Collaborative Research Project Goes Boldly Where No Collab Has Gone Before

August 29, 2012

OCE Collaboration between University of Guelph and MDA Precursor to NASA’s Curiosity Mission

It has been credited as giving a face to science and engineering that excites future generations. It’s already a “where were you when...?” moment in history. After a nerve-wracking landing on Mars on August 5, 2012, the Mars Science Laboratory (MSL) rover (Curiosity) became a global phenomenon - with some roots right here in Ontario.

The mission is aimed at habitability – can Mars support life and can it be habitable in the future by humans? To answer yes to this game-changing question, Curiosity will have to find clays on Mars’ surface. And to do that, it will use data from the Alpha Particle X-Ray Spectrometer (APXS), an instrument designed by University of Guelph physics professor Ralf Gellert.

About the size and shape of a Rubik’s cube, the APXS on Curiosity’s robotic arm identifies chemical elements in rocks and soils. It does a close-up analysis to see what’s in the terrain and if it differs from other rocks and soils in the area. Based on the overall results, the rover can then begin an even more detailed analysis by instruments inside the rover’s belly.

Six years ago, in preparation for the Curiosity mission, OCE funded a Collaborative Research project between UGuelph and Brampton-based manufacturing partner MacDonald Dettwiler and Associates Ltd. (MDA). Gellert and his team had been selected by NASA to develop an improved APXS for the MSL mission, based on the successful scientific design of the one they developed and built for the 2004 Mars Exploration Rover (MER) mission.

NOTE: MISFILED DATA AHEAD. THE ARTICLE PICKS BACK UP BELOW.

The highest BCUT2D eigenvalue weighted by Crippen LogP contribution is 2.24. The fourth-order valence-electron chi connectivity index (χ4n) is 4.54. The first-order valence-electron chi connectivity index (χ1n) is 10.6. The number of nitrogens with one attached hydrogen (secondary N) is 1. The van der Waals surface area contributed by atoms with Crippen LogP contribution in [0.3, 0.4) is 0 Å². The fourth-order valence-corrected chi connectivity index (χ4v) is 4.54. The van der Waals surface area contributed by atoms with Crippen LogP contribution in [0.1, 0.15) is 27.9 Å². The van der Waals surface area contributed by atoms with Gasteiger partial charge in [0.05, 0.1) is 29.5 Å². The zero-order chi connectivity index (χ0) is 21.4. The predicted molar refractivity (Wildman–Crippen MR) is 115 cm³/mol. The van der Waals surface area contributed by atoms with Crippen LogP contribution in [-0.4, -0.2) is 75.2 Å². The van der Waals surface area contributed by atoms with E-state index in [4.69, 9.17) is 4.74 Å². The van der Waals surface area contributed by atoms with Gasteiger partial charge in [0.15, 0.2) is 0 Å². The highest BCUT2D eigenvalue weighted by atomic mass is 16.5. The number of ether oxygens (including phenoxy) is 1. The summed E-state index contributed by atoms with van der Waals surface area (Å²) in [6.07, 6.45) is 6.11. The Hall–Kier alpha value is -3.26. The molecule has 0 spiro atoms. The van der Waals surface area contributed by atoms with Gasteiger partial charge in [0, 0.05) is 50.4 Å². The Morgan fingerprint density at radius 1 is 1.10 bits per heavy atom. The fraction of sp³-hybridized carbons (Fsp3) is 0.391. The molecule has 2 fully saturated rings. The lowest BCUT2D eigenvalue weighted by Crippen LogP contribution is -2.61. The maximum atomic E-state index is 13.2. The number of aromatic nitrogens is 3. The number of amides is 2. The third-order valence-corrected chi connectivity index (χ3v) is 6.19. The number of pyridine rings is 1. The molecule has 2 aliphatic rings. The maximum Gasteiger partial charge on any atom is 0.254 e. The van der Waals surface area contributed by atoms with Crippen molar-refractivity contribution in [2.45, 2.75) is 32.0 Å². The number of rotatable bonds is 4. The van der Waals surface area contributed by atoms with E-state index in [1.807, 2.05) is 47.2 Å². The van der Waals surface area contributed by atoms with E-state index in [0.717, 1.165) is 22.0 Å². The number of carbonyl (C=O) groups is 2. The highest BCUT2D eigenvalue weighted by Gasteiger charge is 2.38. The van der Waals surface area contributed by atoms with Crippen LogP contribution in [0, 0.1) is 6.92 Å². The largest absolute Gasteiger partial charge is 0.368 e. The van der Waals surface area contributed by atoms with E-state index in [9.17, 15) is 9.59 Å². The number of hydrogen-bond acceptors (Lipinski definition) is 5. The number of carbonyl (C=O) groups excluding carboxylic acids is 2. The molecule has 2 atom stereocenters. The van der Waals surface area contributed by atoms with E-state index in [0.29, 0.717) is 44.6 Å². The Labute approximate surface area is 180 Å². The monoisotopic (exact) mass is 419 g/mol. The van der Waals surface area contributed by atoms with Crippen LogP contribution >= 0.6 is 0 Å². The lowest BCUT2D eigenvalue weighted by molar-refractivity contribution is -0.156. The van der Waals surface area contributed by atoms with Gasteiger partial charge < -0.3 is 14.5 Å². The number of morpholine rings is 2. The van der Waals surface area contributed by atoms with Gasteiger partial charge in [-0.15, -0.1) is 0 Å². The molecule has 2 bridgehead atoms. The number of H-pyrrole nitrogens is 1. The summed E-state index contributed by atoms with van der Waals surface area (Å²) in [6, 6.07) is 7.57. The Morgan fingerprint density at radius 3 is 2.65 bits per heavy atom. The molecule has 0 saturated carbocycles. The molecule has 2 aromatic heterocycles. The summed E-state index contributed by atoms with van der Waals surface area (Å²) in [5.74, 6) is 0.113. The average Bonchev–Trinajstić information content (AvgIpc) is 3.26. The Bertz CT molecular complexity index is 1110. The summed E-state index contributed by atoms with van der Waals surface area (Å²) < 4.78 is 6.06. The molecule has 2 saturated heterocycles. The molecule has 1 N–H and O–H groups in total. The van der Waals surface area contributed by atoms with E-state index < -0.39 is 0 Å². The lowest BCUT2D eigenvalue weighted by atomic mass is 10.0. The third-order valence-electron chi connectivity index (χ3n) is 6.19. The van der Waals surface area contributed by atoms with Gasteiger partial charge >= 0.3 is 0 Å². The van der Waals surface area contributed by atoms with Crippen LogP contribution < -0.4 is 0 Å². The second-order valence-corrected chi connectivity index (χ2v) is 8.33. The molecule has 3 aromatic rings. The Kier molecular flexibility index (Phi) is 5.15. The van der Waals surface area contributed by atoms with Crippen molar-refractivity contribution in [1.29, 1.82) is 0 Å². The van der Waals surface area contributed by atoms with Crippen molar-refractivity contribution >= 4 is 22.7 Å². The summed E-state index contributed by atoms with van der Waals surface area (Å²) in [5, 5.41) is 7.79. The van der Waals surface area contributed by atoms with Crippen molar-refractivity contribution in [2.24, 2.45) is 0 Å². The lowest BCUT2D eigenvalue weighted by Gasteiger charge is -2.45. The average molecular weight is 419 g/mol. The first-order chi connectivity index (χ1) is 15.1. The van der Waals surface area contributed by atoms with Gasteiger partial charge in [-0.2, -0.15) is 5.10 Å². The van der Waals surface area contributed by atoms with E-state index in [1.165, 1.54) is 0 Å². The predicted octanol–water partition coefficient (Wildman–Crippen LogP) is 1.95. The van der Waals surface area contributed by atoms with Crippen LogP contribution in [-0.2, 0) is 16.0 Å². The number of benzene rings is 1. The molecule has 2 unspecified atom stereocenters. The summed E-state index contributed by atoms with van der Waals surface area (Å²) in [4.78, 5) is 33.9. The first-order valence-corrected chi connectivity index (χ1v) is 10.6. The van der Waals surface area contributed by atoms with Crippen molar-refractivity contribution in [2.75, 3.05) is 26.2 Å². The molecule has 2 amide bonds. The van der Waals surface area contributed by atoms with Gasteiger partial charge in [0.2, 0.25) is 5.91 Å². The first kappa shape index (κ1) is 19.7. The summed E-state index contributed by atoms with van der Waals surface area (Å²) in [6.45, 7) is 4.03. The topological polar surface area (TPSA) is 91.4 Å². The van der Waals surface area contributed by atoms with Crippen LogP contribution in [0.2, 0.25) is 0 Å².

As the principal investigator behind the spectrometer, Professor Gellert is currently stationed at NASA’s Jet Propulsion Laboratories in California and will be sharing his time between there and Guelph for the next three months. Five of his students are working alongside him, fully integrated into the APXS science team, ensuring the equipment is working and reviewing its data. In the late fall, the team will move the APXS control station piece by piece from Pasadena to Guelph with the goal of receiving data directly from Mars to their headquarters at the University of Guelph by the end of the year.

Over the life of the Collaborative Research project, several OCE-funded students supported co-investigator Professor Iain Campbell in the development of his novel approach to extract water content from the MER APXS spectra, while Gellert and another student worked on improving the APXS instrument further for future missions together with MDA and major funder, the Canadian Space Agency. 

“It was really great to see students working on leading data analysis from the Mars Exploration Rover mission - a mission that was launched when most of them were still in high school,” said Gellert. “Now three previously OCE-funded students actually hold APXS operational roles at NASA and, together with the overall Science Laboratory team, plan the daily rover operations on Mars.”